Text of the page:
Monday, November 3, 2014

Stallholder interview 3 - Caitlin Lynch, Wellington East Girl's 'FeminEast'

1. You run a group called FeminEast with Bella and Jess, tell us about it – how did you start it, how long has it being going, how often do you meet, who’s involved?
FeminEast is a group of students at Wellington East Girl's College. For over a year now, we've met every Friday lunchtime to talk feminism. We're primarily a discussion group (current events, theories, personal stories) but also have advocacy intentions and try to be active with our feminism. About 25 people regularly come to meetings and we have a facebook group of 200. The three of us run have been running the group for the past year and are passing it onto three more year 13 leaders for 2015.

2. How would you / your club define feminism today?
It's a tricky thing to narrow down, as feminism means something different to everyone but generally I'd say our perspective on modern feminism is that it must be intersectional and accessible. Oppression exists across multiple axis and all forms are interlinked. Understanding the complex relationship between oppression and privilege is key. I think it's also important when trying to tackle any scenario of inequality to think about the big picture and the context which lead to the situation.  As teenage girls in New Zealand we try to balance our focus on both global ideas and local issues that effect us. Feminism is both a way of seeing the world and seeing yourself. Therefore, FeminEast aims to make positive change on a community level but also to empower the individual. We want teenage girls to feel validated and important and understanding Feminist ideology greatly effects self-assurance. Often when faced with sexism it's hard to know what to say. The great thing about having regular discussions, is that the students learn the language to describe their experiences with inequality. This means they are able to vocalise their thoughts and express themselves which is hugely empowering.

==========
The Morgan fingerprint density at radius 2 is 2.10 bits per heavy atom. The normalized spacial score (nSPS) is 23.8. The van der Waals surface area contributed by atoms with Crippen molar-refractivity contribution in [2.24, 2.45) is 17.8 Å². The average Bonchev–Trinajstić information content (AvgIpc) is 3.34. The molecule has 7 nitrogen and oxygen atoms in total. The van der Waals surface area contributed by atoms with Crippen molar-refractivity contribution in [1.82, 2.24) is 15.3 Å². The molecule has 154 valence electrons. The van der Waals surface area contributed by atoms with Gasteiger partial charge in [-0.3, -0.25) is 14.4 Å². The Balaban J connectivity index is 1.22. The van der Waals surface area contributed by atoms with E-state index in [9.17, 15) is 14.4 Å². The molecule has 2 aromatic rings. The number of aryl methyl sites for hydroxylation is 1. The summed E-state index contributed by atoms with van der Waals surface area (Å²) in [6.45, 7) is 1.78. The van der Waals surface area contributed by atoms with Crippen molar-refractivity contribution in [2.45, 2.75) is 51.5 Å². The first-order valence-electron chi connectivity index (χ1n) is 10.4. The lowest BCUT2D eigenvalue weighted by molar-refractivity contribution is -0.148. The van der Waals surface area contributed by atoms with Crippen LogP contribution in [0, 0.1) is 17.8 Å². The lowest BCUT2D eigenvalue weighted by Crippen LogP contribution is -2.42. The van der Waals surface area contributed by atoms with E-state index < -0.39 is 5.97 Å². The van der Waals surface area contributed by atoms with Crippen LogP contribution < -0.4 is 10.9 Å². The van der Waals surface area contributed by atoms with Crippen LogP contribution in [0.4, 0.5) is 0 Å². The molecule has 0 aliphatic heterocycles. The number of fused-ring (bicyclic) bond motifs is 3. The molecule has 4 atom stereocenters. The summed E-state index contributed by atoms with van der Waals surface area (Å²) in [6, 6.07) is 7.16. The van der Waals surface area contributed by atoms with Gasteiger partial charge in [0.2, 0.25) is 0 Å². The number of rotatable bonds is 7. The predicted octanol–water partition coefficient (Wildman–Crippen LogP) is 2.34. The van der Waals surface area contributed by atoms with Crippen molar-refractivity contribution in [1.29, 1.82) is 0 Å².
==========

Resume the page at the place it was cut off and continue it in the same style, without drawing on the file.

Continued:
As an overall definition though, I'd say feminism is an active desire for gender equality and equity. 

3. Does your club focus solely on feminist zine-making or are there other activities you do together?